Drones will deliver defibrillators to 911 callers to help treat cardiac arrest
A start-up called Flirtey delivers pizzas, Slurpees and other sundries by drone. But now, the company is embarking on life-saving work as a medical courier in the U.S., CNBC has learned.
Flirtey has formed a partnership with REMSA Health, a major provider of ambulance and emergency health services in the state of Nevada. When a 911 caller in the area reports symptoms of cardiac arrest, Flirtey and REMSA plan to dispatch a drone carrying a portable defibrillator to their home.
REMSA's Chief of Operations for Healthcare, J.W. Hodge, said they hope to reach patients in less time than it would take an ambulance and medics to cut through traffic.
"Many communities have done a good job of deploying defibrillators so you will have them on airplanes, in some office buildings and schools and so on. Yet they're not always within reach. At the same time, every minute someone suffers cardiac arrest without some intervention like CPR or an electrical shock, their chance of survival dips 10 percent."
Cardiac arrest, according to the American Heart Association, is the leading natural cause of death each year in the U.S., affecting more than 350,000 people every year.
Portable defibrillators, which weigh about 5 pounds, can be used by anyone and require no medical training, said Flirtey CEO and founder Matthew Sweeny.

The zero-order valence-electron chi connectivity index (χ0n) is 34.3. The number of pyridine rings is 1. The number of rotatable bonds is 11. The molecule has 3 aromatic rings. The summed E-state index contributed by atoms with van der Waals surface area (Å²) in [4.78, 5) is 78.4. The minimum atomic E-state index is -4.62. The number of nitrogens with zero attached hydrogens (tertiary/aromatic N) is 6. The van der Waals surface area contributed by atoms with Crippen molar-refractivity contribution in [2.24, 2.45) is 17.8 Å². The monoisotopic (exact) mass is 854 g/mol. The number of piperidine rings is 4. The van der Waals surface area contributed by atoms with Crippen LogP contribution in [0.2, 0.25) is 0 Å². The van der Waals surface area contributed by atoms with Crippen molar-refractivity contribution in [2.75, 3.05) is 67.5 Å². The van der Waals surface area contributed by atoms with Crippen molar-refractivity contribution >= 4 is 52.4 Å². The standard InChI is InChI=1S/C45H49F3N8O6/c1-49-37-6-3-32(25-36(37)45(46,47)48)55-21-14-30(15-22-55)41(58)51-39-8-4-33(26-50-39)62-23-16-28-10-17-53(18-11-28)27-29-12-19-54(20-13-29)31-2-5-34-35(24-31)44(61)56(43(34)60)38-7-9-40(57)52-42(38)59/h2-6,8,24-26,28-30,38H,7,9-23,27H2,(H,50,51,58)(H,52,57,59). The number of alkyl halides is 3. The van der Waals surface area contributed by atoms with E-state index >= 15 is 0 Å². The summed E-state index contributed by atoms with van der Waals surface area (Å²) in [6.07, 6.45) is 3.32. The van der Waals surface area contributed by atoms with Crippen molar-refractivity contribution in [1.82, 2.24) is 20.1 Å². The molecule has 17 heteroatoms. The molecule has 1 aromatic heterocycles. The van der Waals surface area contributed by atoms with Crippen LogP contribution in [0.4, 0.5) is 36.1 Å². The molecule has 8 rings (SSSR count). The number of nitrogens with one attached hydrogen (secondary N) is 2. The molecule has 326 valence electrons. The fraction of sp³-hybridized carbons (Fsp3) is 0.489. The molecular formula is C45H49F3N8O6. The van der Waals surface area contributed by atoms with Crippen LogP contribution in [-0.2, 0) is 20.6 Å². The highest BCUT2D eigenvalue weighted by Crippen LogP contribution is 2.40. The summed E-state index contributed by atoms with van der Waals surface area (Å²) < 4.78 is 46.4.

After a Flirtey drone lowers a defibrillator on a line to a caller's home, a bystander will be able to unbox it and apply the pads inside to a patient's chest. The pads contain sensors that read what's happening with a patient's heart, and the system then determines whether or not they need an electrical shock. The defibrillator can either prompt a user to press a button, or automatically deliver a shock after a brief warning.
The drones will launch from stores that are owned and operated by Flirtey's commercial clients and health partners. Flirtey previously struck deals with Dominos, 7-11 and Napa Auto Parts, among others, to deliver orders to customers in the U.S. and New Zealand.
REMSA and Flirtey are working with local regulators in Nevada and targeting a start date in early 2018 for defibrillator deliveries. Sweeny said, "We're starting in Northern Nevada because the state is an FAA-approved drone test site."
Flirtey is not the only one working on medical drone systems.
A large hospital group in Switzerland has partnered with drone start-up Matternet to transport samples between labs and clinics. And UPS-backed Zipline has established a drone network in Rwanda to deliver blood to clinics that are hard to reach by road.